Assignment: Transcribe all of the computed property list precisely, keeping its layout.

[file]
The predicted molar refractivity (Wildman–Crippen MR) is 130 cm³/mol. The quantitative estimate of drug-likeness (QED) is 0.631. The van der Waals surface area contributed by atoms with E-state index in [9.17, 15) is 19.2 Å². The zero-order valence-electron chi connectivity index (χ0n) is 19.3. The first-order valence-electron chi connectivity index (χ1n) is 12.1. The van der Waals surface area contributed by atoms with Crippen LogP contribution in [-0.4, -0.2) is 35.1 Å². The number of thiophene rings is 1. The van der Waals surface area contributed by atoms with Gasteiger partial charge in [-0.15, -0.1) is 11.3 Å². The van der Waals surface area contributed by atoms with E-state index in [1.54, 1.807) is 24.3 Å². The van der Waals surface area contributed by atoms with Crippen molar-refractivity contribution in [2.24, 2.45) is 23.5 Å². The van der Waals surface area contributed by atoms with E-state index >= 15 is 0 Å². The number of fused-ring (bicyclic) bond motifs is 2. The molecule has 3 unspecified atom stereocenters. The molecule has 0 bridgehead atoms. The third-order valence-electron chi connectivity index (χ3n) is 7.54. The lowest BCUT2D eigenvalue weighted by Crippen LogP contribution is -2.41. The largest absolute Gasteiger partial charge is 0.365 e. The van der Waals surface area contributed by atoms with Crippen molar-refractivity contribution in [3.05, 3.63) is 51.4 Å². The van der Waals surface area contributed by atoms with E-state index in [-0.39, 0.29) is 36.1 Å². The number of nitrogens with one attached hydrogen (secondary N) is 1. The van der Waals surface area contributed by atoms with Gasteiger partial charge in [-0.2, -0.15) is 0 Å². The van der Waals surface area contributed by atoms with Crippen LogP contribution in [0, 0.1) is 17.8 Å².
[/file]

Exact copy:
The predicted molar refractivity (Wildman–Crippen MR) is 130 cm³/mol. The quantitative estimate of drug-likeness (QED) is 0.631. The van der Waals surface area contributed by atoms with E-state index in [9.17, 15) is 19.2 Å². The zero-order valence-electron chi connectivity index (χ0n) is 19.3. The first-order valence-electron chi connectivity index (χ1n) is 12.1. The van der Waals surface area contributed by atoms with Crippen LogP contribution in [-0.4, -0.2) is 35.1 Å². The number of thiophene rings is 1. The van der Waals surface area contributed by atoms with Gasteiger partial charge in [-0.15, -0.1) is 11.3 Å². The van der Waals surface area contributed by atoms with E-state index in [1.54, 1.807) is 24.3 Å². The van der Waals surface area contributed by atoms with Crippen molar-refractivity contribution in [2.24, 2.45) is 23.5 Å². The van der Waals surface area contributed by atoms with E-state index >= 15 is 0 Å². The number of fused-ring (bicyclic) bond motifs is 2. The molecule has 3 unspecified atom stereocenters. The molecule has 0 bridgehead atoms. The third-order valence-electron chi connectivity index (χ3n) is 7.54. The lowest BCUT2D eigenvalue weighted by Crippen LogP contribution is -2.41. The largest absolute Gasteiger partial charge is 0.365 e. The van der Waals surface area contributed by atoms with Crippen molar-refractivity contribution in [3.05, 3.63) is 51.4 Å². The van der Waals surface area contributed by atoms with E-state index in [-0.39, 0.29) is 36.1 Å². The number of nitrogens with one attached hydrogen (secondary N) is 1. The van der Waals surface area contributed by atoms with Gasteiger partial charge in [-0.2, -0.15) is 0 Å². The van der Waals surface area contributed by atoms with Crippen LogP contribution in [0, 0.1) is 17.8 Å².